(6) Where a return in FORM GSTR-3B has been furnished, after the due date for furnishing of details in FORM GSTR-2 —

 i. Part Aof the return in FORM GSTR-3 shall be electronically generated on the basis of information furnished through FORM GSTR-1, FORM GSTR-2 and based on other liabilities of preceding tax periods and PART B of the said return shall be electronically generated on the basis of the return in FORM GSTR-3B furnished in respect of the tax period;

 ii. the registered person shall modify Part Bof the return in FORM GSTR-3 based on the discrepancies, if any, between the return in FORM GSTR-3B and the return in FORM GSTR-3 and discharge his tax and other liabilities, if any;

 iii.  where the amount of input tax credit in FORM GSTR-3 exceeds the amount of input tax credit in terms of FORM GSTR-3B, the additional amount shall be credited to the electronic credit ledger of the registered person.”

14. Above substitution which is made retrospectively applicable from the implementation date (i.e. 01.07.2017) implies that GSTR-3B is not a return which is “in lieu of” GSTR-3. It is only a stop-gap arrangement to ensure monthly payment of tax. It seems that the above substitution was made in a hope to make the registered tax payers file GSTR-3 at some future date (which now seems almost uncertain).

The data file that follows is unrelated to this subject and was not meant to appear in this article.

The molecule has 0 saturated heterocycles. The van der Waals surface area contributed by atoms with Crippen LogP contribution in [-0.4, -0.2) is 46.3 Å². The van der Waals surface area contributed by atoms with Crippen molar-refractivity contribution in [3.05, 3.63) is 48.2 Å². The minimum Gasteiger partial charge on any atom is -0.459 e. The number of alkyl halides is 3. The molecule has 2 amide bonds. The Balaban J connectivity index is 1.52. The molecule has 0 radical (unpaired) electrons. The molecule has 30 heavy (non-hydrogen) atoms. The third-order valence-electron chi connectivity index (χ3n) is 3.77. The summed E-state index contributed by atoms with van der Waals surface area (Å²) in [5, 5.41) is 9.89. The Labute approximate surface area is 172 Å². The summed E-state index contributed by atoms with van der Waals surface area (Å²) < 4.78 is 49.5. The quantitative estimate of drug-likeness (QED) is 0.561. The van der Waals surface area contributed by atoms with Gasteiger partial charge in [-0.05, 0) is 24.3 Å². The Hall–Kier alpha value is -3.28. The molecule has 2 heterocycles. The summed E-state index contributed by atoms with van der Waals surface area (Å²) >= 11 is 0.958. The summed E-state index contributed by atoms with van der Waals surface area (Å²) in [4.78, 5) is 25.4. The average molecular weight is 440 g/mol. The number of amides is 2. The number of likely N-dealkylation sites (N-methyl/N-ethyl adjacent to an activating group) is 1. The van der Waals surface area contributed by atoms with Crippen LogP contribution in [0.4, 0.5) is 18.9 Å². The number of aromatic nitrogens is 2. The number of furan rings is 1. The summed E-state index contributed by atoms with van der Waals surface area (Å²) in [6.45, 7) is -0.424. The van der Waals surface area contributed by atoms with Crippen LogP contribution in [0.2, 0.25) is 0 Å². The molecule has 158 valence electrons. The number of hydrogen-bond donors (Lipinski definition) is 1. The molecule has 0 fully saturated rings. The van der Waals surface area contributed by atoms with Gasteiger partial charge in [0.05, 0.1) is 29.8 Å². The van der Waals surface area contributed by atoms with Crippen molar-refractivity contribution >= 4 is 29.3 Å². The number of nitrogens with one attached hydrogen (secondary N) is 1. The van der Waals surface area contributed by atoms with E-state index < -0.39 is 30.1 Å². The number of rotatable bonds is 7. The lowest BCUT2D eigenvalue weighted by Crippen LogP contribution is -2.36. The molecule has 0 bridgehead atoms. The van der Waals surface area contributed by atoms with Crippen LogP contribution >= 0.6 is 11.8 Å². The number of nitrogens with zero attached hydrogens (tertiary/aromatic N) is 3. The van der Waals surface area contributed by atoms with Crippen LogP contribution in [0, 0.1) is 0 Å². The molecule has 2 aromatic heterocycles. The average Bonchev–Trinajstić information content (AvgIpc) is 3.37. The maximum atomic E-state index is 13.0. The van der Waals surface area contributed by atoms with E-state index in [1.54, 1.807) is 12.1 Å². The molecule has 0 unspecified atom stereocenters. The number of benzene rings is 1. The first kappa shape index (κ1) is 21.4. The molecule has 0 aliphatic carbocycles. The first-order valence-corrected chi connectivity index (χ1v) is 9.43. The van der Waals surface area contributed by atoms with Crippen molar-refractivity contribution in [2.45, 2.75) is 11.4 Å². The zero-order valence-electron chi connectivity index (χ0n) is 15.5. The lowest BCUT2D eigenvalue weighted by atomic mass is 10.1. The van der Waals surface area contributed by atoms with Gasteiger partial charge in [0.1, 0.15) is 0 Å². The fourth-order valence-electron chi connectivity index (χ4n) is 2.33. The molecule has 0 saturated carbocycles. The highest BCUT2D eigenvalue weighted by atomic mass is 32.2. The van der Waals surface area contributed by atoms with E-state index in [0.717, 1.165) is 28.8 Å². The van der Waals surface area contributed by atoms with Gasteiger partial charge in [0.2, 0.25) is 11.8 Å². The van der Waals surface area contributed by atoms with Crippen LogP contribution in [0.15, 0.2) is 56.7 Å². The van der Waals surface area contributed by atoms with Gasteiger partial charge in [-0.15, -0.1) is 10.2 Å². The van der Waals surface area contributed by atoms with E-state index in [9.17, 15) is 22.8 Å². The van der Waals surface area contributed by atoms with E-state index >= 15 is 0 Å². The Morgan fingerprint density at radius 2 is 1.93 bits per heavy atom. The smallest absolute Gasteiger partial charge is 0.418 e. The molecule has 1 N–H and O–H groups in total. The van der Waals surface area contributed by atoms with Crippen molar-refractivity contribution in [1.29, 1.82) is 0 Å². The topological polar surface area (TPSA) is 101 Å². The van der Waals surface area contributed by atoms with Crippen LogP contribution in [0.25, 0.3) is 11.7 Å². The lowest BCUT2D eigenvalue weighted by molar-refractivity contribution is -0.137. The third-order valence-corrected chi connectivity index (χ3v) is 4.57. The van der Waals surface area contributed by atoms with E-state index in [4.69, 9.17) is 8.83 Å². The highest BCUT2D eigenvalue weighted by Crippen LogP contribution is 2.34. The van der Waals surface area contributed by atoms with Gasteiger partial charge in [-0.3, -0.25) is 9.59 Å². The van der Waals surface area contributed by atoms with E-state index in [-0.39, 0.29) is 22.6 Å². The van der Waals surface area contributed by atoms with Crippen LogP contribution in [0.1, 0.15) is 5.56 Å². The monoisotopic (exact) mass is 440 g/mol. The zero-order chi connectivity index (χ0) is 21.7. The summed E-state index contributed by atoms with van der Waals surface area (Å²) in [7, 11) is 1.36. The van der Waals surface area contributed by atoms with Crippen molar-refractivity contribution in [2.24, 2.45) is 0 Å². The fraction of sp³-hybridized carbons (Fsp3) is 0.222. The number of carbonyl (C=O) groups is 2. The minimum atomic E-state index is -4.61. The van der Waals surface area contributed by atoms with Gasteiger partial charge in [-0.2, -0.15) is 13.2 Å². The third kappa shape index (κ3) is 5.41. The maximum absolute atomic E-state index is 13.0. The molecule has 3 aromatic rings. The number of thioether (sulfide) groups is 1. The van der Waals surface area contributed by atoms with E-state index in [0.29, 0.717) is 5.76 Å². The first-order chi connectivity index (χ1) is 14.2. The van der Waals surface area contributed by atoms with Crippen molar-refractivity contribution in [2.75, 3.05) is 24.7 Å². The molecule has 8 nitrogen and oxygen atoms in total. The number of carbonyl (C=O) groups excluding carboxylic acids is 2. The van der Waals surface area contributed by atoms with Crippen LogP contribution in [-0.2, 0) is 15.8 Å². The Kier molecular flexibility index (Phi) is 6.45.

15. However in view of the above substitution, GSTR-3B legally is not a return which is in lieu of GSTR-3 prescribed u/s 39 read with Rule 61(1). Hence GSTR-3B cannot be considered as a return u/s 39(1) since only GSTR-3 referred under Rule 61(1) can be considered as a return. Now, the time limit for furnishing GSTR-3 has not been notified. This can be confirmed by referring to the Notification No. 32/2018 – Central Tax dated 10th August, 2018 wherein due date for filing GSTR-1 for the months from July, 2018 to March, 2019 was notified. Relevant paragraph of the said Notification is reproduced below:

“The time limit for furnishing the details or return, as the case may be, under sub-section (2) of section 38 and sub-section (1) of section 39 of the said Act, for the months of July, 2018 to March, 2019 shall be subsequently notified in the Official Gazette.”